Parkinson’s disease management

No established disease modifying or neuroprotective therapy presently exists.

The occurrence of motor fluctuations and dyskinesias in response to anti-Parkinson medications, and the unpredictable deterioration of motor functions in the off medication state and dyskinesias in the on medication state may render patients disabled for many hours each day.

There is no evidence that delaying levodopa or dopaminergic therapy has any benefit or that levodopa is toxic.

The initiation of medications occur when patients experience functional impairment or social embarrassment from their disease symptomatology.

If the disease and motor symptoms are mild but require therapy, an initial monoamine oxidase type B inhibitor such a selegiline or rasagiline may be tried before moving to more potent treatments such as a dopamine agonist or levodopa.

In early Parkinson’s disease a small symptomatic benefit is demonstrated by monoamine oxidase type B inhibitors.

Anti-cholinergic medications a more effective than placebo in improving motor functions in PD, but their benefits for tremor are inconclusive.

Beta blockers such as propranolol may improve parkinsonian tremor and motor function.

Clozapine improves Parkinson’s disease tremor.

Amantadine results for efficacy is not clear

For more seriously impaired PD patients levodopa or a dopamine agonist is administered.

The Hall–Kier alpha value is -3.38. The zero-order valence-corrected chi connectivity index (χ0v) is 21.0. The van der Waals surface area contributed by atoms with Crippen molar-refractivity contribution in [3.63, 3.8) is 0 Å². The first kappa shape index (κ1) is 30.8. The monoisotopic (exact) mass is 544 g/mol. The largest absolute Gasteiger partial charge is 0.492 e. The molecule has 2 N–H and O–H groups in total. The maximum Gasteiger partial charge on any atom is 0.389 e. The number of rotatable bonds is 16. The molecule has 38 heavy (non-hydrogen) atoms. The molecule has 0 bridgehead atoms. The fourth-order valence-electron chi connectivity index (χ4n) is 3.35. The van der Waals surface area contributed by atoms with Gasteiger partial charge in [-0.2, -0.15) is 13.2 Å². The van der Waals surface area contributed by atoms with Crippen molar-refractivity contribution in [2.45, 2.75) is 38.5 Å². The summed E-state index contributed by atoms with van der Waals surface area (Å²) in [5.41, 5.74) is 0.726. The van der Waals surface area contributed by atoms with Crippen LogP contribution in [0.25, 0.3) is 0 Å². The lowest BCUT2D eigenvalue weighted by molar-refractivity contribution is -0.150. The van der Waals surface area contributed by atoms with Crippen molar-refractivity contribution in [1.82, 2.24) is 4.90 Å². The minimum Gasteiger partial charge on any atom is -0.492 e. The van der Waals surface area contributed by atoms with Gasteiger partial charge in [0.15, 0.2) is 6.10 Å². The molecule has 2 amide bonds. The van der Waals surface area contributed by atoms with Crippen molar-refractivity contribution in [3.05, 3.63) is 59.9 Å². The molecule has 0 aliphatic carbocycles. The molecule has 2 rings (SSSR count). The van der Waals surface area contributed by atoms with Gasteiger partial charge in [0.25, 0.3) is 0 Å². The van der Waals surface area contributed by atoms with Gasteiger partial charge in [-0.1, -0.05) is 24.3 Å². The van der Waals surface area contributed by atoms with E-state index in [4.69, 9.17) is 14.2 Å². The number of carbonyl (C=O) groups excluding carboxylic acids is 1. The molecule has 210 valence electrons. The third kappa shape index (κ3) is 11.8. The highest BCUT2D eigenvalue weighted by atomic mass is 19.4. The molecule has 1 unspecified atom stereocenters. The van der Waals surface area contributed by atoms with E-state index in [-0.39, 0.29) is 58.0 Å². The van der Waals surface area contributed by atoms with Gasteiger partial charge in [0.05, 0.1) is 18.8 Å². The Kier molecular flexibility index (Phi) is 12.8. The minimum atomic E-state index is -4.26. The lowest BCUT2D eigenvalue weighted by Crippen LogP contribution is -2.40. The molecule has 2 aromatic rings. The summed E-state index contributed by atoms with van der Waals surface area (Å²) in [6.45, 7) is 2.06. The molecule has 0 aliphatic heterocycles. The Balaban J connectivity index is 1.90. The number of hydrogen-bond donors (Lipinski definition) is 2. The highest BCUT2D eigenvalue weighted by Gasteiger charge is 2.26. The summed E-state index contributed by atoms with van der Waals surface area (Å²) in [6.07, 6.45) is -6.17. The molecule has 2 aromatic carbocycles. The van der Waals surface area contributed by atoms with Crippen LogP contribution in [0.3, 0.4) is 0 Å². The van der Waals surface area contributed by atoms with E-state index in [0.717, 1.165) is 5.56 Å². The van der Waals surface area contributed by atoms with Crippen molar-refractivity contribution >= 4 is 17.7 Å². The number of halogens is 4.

Trials demonstrate levodopa provides the greatest symptomatic benefit.

Levodopa associated with fewer side effects such as edema, somnolence, impulse control disorders, freezing and hallucinations than dopamine agonists.

Dopamine agonists are have fewer dopaminergic motor complications of dyskinesia than levodopa.

Dopamine agonists usually initiated in individuals younger than 60 years since dyskinesia more common in younger patients.

The early advantage of dopamine agonists over levodopa decreases over time.

Most patients use more than one medication to receive combined benefits while avoiding adverse effects from high doses of a single medicine.
Exercise is the most common rehabilitative therapy with stretching, strength training, and aerobic exercises.
Physical, occupational and speech therapy are all prescribed early in PD.
Deep brain stimulation of the subthalamic nucleus or the Globus pallidus internus  is an established treatment for Parkinson’s disease.
Focused ultrasound ablation, a noninvasive, externally employed sonication energy, allows for ablative surgery without the need of craniotomy, and can focus on brain lesions and is potentially safer than  radiofrequency surgery.

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